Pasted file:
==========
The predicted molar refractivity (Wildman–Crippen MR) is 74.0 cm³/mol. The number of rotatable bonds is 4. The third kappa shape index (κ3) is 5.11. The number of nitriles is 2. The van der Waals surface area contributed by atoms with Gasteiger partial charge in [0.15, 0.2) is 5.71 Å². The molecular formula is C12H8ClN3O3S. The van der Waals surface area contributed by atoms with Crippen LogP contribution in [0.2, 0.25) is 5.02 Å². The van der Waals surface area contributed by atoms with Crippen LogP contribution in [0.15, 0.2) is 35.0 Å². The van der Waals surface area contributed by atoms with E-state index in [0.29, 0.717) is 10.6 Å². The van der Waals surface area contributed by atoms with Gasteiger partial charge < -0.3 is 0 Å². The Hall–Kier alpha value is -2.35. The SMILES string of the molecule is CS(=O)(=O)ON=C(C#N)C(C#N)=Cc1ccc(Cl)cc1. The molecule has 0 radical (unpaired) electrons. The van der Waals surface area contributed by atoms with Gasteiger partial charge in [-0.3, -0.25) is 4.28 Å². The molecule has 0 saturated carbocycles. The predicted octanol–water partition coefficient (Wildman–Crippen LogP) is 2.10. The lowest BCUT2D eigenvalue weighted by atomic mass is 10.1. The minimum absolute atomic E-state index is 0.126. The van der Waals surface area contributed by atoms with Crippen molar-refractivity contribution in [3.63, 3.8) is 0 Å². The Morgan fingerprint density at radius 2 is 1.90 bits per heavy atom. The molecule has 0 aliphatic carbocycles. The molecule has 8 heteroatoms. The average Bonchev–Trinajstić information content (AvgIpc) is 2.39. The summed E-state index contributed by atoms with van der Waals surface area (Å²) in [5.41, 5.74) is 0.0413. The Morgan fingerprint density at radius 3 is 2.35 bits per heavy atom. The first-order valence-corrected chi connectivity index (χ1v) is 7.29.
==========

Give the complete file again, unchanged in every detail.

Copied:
The predicted molar refractivity (Wildman–Crippen MR) is 74.0 cm³/mol. The number of rotatable bonds is 4. The third kappa shape index (κ3) is 5.11. The number of nitriles is 2. The van der Waals surface area contributed by atoms with Gasteiger partial charge in [0.15, 0.2) is 5.71 Å². The molecular formula is C12H8ClN3O3S. The van der Waals surface area contributed by atoms with Crippen LogP contribution in [0.2, 0.25) is 5.02 Å². The van der Waals surface area contributed by atoms with Crippen LogP contribution in [0.15, 0.2) is 35.0 Å². The van der Waals surface area contributed by atoms with E-state index in [0.29, 0.717) is 10.6 Å². The van der Waals surface area contributed by atoms with Gasteiger partial charge < -0.3 is 0 Å². The Hall–Kier alpha value is -2.35. The SMILES string of the molecule is CS(=O)(=O)ON=C(C#N)C(C#N)=Cc1ccc(Cl)cc1. The molecule has 0 radical (unpaired) electrons. The van der Waals surface area contributed by atoms with Gasteiger partial charge in [-0.3, -0.25) is 4.28 Å². The molecule has 0 saturated carbocycles. The predicted octanol–water partition coefficient (Wildman–Crippen LogP) is 2.10. The lowest BCUT2D eigenvalue weighted by atomic mass is 10.1. The minimum absolute atomic E-state index is 0.126. The van der Waals surface area contributed by atoms with Crippen molar-refractivity contribution in [3.63, 3.8) is 0 Å². The Morgan fingerprint density at radius 2 is 1.90 bits per heavy atom. The molecule has 0 aliphatic carbocycles. The molecule has 8 heteroatoms. The average Bonchev–Trinajstić information content (AvgIpc) is 2.39. The summed E-state index contributed by atoms with van der Waals surface area (Å²) in [5.41, 5.74) is 0.0413. The Morgan fingerprint density at radius 3 is 2.35 bits per heavy atom. The first-order valence-corrected chi connectivity index (χ1v) is 7.29.